Simple advice to avoid catching virus
Dirty banknotes could be spreading the coronavirus and people should consider switching to contactless payments where possible, according to the World Health Organisation (WHO).
Cash can carry "all sorts of bacteria and viruses" and COVID-19 is believed to be able to survive on surfaces for a number of days, the UN health agency says.
"We would advise people to wash their hands after handling banknotes, and avoid touching their face," a spokesperson told the UK Telegraphon Tuesday.
"When possible it's a good idea to use contactless payments."
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China began disinfecting its banknotes in February, just a few weeks after the virus was first detected at a seafood market in Wuhan. South Korea then followed suit when the disease started spreading across the world.
In France, the Louvre museum announced on Wednesday it was no longer accepting cash payments in order to protect its employees from potential transmission.
Workers at the Palace of Versailles and Eiffel Tower are also said to be considering banning cash temporarily.
"Money is very dirty and a vector of bacteria," Andre Sacristin, a union representative at the Louvre said on Wednesday.
"It's hand-to-hand and there are direct physical contacts."
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"That shows how nervous people are during an epidemic," French public health historian Patrick Zylberman said.
He said the fear of getting diseases from money stretched all the way back to the Middle Ages.
Back then, banknotes were cleansed with smoke because it was thought their use contributed to the spread of plague, he said. Egypt also smoked banknotes during a 1940s cholera epidemic, he added.
'DISINFECT YOUR PHONES'
As well as switching to contactless payments, health experts also say people should be disinfecting their mobile phone screens twice a day to avoid catching the virus.
"It is a portable petri dish," Peter Hall, a professor of public health at Canada's University of Waterloo, wrote in The Conversation this week.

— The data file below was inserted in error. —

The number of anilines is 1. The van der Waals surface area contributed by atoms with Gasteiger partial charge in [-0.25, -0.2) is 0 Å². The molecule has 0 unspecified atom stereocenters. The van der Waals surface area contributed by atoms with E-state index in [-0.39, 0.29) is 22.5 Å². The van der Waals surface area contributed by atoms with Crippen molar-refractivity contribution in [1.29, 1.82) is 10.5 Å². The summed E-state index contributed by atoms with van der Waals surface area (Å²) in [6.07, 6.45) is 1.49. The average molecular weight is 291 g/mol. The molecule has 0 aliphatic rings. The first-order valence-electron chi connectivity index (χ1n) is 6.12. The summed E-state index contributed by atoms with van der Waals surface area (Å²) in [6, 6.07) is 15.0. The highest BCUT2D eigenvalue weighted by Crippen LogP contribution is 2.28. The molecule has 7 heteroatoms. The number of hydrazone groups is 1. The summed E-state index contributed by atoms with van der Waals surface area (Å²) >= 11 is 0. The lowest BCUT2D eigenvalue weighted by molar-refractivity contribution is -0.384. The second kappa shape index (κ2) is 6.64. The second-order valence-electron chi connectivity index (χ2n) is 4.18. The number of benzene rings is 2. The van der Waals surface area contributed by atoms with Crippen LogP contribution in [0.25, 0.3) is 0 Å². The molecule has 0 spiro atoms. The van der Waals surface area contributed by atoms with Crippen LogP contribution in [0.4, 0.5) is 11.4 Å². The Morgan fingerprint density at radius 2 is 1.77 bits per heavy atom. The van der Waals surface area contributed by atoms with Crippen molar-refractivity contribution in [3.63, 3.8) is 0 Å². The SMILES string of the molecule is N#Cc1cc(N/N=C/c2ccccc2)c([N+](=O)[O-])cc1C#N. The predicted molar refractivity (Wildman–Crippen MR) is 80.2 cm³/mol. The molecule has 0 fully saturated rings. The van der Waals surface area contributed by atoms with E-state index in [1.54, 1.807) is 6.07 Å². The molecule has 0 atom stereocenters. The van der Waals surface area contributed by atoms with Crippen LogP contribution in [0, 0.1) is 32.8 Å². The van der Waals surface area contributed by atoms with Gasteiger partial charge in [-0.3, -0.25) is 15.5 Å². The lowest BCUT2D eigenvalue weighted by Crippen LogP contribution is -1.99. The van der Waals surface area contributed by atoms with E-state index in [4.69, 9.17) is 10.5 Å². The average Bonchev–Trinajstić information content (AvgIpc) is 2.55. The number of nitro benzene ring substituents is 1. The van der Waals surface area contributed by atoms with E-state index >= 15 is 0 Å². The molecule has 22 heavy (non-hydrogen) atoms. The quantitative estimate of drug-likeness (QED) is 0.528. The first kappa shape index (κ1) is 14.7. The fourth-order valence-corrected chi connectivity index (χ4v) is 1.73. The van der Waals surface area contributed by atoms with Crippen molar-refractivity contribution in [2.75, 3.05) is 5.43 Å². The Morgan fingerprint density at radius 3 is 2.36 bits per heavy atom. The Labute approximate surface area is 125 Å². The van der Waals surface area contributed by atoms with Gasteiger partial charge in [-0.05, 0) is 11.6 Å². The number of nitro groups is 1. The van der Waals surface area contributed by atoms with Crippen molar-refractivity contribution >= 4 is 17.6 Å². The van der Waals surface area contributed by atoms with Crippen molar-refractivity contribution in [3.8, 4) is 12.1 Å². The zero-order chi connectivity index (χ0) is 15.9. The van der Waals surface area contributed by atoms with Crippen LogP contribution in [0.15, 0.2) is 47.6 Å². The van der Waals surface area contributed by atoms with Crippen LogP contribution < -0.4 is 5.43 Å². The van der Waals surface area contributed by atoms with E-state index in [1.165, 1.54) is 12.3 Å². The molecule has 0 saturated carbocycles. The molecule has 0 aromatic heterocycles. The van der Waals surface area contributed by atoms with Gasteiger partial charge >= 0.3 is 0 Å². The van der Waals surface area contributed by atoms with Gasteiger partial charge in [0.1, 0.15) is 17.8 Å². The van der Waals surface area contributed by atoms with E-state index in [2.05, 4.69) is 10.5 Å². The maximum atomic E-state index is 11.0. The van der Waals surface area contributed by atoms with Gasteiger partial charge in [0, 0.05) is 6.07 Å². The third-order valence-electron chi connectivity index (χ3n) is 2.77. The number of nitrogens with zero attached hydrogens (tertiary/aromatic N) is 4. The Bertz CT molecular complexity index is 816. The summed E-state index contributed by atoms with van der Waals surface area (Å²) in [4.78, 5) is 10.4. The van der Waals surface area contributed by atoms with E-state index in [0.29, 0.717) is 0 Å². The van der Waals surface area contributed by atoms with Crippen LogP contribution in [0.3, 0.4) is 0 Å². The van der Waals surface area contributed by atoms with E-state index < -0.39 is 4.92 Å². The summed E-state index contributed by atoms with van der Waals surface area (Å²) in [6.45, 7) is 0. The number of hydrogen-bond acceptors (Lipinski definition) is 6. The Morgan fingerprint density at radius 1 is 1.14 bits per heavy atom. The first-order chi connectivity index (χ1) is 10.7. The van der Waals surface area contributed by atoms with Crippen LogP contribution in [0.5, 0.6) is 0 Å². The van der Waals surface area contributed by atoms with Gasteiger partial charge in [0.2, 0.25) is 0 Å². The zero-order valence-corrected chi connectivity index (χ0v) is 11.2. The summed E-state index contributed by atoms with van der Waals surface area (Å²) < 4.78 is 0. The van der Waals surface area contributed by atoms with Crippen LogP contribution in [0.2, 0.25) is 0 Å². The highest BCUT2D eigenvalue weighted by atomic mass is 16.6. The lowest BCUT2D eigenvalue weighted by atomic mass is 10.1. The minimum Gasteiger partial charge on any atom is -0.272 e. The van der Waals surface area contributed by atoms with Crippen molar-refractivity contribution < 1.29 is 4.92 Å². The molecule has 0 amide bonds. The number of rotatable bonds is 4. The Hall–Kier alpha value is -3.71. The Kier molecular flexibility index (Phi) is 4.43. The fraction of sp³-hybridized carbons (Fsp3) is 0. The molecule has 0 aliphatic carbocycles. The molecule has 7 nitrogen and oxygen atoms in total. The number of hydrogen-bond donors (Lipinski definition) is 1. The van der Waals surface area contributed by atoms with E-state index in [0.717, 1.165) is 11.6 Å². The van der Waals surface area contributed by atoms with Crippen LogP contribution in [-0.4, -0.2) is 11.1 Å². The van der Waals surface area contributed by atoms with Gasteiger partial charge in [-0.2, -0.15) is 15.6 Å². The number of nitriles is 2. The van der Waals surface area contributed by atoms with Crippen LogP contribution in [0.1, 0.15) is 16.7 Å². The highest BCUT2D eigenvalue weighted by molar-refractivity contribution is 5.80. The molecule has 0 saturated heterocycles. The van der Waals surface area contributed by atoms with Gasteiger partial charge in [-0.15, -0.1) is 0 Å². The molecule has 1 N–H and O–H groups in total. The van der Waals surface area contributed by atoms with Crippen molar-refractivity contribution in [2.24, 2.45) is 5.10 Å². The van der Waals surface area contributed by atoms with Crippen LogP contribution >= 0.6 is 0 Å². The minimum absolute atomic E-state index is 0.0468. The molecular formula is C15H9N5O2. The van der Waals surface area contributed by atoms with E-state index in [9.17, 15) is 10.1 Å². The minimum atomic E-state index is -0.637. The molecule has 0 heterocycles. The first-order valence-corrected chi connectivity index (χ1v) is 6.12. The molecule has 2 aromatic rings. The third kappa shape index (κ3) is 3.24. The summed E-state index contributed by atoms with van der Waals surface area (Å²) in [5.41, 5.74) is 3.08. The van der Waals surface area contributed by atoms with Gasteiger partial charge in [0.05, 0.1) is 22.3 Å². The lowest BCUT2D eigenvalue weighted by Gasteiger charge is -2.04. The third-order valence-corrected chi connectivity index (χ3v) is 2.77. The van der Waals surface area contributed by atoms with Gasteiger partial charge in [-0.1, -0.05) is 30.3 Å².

"Antibacterial wipes are necessary here, as they generally kill viruses as well," he advised.
"Clean your device at least twice daily, once at lunch and once at dinner time (or linked to another daily routine).
"A recently published study estimates that viruses like COVID-19 may be able to persist for up to nine days on smooth glass and plastic surfaces, like a mobile phone screen."
People in Europe have also been advised to stop greeting each other with kisses and avoid shaking hands.
On Tuesday, a German minister refused to shake chancellor Angela Merkel's hand, prompting awkward laughter at an event in Berlin.
In Italy, where more than 2,500 people have been infected with the virus and 79 people have died, people have been advised to stand at least a metre apart and avoid sharing drinks in cups and bottles.
One of the best things you can do to protect yourself from the virus, however, is simply to wash your hands, according to the Australian Academy of Science.
"Hand hygiene is one of the most important things you can do," Raina MacIntyre, the head of the biosecurity program at the Kirby Institute at UNSW Sydney, said.
"Just soap and water is enough. You don't need to use hand gel unless you haven't got running water."